Those who have achieved millionaire status will tell you becoming a millionaire takes discipline. Graziosi encourages readers to act now by adopting successful habits that will put them on a positive path—a path that will lead them to achieving their goals. One of those habits is putting one’s strengths and passions to good use. This involves taking pride in one’s work. Graziosi states, “Successful people, whether they’re working for somebody else or working for themselves, do whatever they do to the best of their ability—as if the boss is watching them every minute of every day.”

Readers are encouraged to follow their passion, pursue a career that they enjoy and the money will follow. Of course, this requires that one persist through failures, pursue learning opportunities, and make smart decisions by saving and investing.

Throughout the book Graziosi offers exercises that financial counselors may be able to incorporate into counseling sessions. These exercises may help clients uncover new career opportunities and develop positive habits. Graziosi offers one exercise in which readers are encouraged to observe themselves and those around them by recognizing how they carry themselves—their posture, their style, what repels and attracts certain energies. Check your physicality several times a day. Attempt to smile, stand, talk, and gesture in a manner that best represents you, attracts positive energy, and exudes confidence. This can often coincide with taking action and controlling one’s financial future and destiny.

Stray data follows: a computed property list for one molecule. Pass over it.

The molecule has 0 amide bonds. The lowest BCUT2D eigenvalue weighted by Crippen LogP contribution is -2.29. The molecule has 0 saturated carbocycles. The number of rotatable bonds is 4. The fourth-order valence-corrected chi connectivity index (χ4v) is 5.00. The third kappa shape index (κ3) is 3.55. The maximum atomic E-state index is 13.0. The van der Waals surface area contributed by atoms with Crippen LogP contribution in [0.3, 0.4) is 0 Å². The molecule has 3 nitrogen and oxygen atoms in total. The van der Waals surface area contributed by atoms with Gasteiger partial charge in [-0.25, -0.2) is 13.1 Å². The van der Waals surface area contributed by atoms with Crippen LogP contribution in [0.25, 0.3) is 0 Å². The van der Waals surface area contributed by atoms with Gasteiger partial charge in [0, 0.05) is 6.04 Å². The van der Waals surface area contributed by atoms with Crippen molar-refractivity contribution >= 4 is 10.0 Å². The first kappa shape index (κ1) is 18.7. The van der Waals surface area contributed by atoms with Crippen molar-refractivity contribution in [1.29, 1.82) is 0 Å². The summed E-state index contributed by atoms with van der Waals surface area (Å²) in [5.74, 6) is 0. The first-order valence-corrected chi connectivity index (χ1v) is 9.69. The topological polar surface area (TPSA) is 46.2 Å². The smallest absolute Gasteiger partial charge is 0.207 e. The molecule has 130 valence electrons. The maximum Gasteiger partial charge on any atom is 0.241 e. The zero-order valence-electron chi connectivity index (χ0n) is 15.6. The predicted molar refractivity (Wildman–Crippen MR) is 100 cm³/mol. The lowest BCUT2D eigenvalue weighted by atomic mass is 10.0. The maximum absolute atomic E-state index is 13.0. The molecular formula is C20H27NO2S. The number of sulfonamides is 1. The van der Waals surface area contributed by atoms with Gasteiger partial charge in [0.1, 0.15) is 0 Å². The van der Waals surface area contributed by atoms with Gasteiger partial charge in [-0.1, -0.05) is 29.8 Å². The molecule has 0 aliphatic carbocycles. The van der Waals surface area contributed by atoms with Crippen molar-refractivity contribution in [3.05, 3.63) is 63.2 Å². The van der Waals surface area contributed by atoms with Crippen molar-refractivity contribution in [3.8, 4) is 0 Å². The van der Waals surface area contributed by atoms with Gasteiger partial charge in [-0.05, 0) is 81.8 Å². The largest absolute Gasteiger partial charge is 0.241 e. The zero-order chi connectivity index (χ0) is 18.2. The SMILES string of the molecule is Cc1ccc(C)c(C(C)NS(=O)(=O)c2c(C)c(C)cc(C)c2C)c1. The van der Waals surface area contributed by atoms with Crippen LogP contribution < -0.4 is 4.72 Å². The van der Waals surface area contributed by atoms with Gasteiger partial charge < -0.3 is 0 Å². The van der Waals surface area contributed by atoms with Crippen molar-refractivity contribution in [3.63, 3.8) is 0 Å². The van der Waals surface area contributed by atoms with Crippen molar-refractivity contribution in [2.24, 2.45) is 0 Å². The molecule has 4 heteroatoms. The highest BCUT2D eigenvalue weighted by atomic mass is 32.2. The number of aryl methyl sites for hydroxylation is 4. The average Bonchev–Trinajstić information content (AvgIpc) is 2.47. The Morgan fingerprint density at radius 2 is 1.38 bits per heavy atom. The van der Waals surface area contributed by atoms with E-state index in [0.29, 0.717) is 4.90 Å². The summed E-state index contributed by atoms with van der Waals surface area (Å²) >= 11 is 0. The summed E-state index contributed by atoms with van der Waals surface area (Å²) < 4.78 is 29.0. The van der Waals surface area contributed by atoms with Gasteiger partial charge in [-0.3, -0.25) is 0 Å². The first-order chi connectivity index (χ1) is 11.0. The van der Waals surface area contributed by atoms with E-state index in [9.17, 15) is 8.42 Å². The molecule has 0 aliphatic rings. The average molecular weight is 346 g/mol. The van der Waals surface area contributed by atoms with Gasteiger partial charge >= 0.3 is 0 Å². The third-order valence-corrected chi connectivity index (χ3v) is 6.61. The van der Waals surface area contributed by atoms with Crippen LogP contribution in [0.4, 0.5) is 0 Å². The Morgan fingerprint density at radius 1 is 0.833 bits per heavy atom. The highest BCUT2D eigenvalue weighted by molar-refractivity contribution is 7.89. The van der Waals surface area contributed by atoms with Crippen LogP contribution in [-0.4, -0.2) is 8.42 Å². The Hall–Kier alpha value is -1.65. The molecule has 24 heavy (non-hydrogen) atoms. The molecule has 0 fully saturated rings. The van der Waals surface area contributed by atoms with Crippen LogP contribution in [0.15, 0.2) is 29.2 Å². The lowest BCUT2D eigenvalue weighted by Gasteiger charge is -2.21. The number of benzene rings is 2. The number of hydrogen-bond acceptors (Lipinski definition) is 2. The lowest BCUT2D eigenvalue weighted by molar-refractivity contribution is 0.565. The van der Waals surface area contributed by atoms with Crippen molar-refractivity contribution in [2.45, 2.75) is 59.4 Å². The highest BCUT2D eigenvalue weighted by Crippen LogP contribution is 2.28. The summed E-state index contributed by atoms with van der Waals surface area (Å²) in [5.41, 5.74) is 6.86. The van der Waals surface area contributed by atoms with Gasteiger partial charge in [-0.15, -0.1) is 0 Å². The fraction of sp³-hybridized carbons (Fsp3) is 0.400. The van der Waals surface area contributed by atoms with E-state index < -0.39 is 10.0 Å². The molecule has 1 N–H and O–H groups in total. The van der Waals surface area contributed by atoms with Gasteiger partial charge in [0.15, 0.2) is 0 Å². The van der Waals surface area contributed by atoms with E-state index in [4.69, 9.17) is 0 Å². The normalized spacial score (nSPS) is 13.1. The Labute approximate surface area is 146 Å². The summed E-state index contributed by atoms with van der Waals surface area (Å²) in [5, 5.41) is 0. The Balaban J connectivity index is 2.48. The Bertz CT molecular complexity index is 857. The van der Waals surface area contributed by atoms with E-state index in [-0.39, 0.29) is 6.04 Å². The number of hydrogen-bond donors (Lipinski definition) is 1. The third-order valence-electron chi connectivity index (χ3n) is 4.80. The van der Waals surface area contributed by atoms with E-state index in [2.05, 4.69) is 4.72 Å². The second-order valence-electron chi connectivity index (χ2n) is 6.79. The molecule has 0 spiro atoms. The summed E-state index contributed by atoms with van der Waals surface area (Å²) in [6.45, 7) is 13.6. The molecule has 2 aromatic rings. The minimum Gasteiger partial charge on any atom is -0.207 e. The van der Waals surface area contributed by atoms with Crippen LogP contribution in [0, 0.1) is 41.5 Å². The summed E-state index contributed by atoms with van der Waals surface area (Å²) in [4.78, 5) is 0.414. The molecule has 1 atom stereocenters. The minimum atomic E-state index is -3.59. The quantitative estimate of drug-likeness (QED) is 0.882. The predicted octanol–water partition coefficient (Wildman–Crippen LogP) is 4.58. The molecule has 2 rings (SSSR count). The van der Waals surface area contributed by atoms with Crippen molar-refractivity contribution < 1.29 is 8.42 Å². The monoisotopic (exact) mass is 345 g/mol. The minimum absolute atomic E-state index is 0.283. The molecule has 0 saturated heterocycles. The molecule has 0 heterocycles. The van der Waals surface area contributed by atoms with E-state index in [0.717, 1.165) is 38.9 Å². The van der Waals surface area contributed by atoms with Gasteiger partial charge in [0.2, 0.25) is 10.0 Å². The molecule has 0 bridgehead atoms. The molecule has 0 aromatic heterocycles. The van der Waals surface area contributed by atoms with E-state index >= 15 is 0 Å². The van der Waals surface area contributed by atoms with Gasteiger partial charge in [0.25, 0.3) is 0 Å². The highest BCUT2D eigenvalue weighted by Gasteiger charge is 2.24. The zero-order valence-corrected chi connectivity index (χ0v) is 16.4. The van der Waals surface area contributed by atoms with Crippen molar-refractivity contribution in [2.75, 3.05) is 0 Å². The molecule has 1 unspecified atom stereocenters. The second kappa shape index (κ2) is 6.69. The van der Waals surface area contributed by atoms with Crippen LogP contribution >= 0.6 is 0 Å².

One of my favorite sections of the book is Chapter 7 which covers attraction and persuasion. This is where the book is most beneficial to financial counselors. In order to help clients achieve their goals, we need to understand their pain points, fears, stressors, and why they may think a certain way. When we as counselors become expert listeners and truly understand the client’s point of view, we become more proficient in helping them solve their problems. There’s much more to the application of attraction and persuasion covered in Chapter 7 of the book. The recommendations are not gimmicky. Rather, they are sensible, rational, and invaluable to anyone who works with people.

The book closes with several valuable actions that can lead to happiness and fulfillment in life. As counselors, many of us encounter clients who are looking for a quick fix to financial challenges. Unfortunately, there is no magic bullet. Financial success and success in life requires making the right decisions along the way. By adopting small habits, clients can experience big success that can lead to happiness. In Chapter 9, Graziosi shares the power of happiness and the habits that result in happiness. Living in the present, focusing on positive outcomes, and eliminating the fear of failure are just a few of the habits that lead to happiness.

I recommend this book to those looking to lay the stepping stones toward becoming personally and financially successful as well as to those coaching individuals toward these goals. It’s a quick, powerful, and positive read. If just one success habit from this book is applied by the reader, it will likely lead to big a payoff in attaining one’s goals.

Kelly Jabbusch, AFC®, can be reached at

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